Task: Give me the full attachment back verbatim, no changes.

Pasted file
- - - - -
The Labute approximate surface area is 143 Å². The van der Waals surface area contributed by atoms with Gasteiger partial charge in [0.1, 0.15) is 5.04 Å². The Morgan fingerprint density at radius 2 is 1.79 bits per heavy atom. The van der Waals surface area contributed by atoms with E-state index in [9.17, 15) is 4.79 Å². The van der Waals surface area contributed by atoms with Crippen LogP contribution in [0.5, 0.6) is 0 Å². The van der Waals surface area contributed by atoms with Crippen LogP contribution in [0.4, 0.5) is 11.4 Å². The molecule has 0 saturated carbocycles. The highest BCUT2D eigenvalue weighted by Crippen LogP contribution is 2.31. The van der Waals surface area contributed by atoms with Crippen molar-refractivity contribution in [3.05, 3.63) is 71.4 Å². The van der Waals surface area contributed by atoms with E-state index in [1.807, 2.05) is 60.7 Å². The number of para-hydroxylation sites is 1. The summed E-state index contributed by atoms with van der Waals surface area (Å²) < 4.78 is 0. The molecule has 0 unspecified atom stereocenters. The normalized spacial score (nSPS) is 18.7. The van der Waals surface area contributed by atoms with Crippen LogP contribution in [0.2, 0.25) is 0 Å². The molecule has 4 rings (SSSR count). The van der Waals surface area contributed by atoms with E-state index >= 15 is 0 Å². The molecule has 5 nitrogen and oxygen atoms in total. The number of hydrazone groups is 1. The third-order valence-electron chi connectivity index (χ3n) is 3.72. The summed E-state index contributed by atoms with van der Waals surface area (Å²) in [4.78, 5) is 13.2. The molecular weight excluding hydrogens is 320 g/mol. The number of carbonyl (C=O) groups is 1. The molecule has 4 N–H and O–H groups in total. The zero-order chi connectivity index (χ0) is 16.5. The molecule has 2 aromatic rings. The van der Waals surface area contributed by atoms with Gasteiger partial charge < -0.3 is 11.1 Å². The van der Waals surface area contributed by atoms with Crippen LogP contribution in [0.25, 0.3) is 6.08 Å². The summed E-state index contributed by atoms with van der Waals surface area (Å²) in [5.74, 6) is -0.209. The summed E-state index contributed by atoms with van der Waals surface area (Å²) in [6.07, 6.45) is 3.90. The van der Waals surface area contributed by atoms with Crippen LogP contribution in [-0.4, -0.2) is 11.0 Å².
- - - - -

The Labute approximate surface area is 143 Å². The van der Waals surface area contributed by atoms with Gasteiger partial charge in [0.1, 0.15) is 5.04 Å². The Morgan fingerprint density at radius 2 is 1.79 bits per heavy atom. The van der Waals surface area contributed by atoms with E-state index in [9.17, 15) is 4.79 Å². The van der Waals surface area contributed by atoms with Crippen LogP contribution in [0.5, 0.6) is 0 Å². The van der Waals surface area contributed by atoms with Crippen LogP contribution in [0.4, 0.5) is 11.4 Å². The molecule has 0 saturated carbocycles. The highest BCUT2D eigenvalue weighted by Crippen LogP contribution is 2.31. The van der Waals surface area contributed by atoms with Crippen molar-refractivity contribution in [3.05, 3.63) is 71.4 Å². The van der Waals surface area contributed by atoms with E-state index in [1.807, 2.05) is 60.7 Å². The number of para-hydroxylation sites is 1. The summed E-state index contributed by atoms with van der Waals surface area (Å²) < 4.78 is 0. The molecule has 0 unspecified atom stereocenters. The normalized spacial score (nSPS) is 18.7. The van der Waals surface area contributed by atoms with Crippen LogP contribution in [0.2, 0.25) is 0 Å². The molecule has 4 rings (SSSR count). The van der Waals surface area contributed by atoms with E-state index >= 15 is 0 Å². The molecule has 5 nitrogen and oxygen atoms in total. The number of hydrazone groups is 1. The third-order valence-electron chi connectivity index (χ3n) is 3.72. The summed E-state index contributed by atoms with van der Waals surface area (Å²) in [4.78, 5) is 13.2. The molecular weight excluding hydrogens is 320 g/mol. The number of carbonyl (C=O) groups is 1. The molecule has 4 N–H and O–H groups in total. The zero-order chi connectivity index (χ0) is 16.5. The molecule has 2 aromatic rings. The van der Waals surface area contributed by atoms with Gasteiger partial charge < -0.3 is 11.1 Å². The van der Waals surface area contributed by atoms with Crippen LogP contribution in [0.25, 0.3) is 6.08 Å². The summed E-state index contributed by atoms with van der Waals surface area (Å²) in [5.74, 6) is -0.209. The summed E-state index contributed by atoms with van der Waals surface area (Å²) in [6.07, 6.45) is 3.90. The van der Waals surface area contributed by atoms with Crippen LogP contribution in [-0.4, -0.2) is 11.0 Å².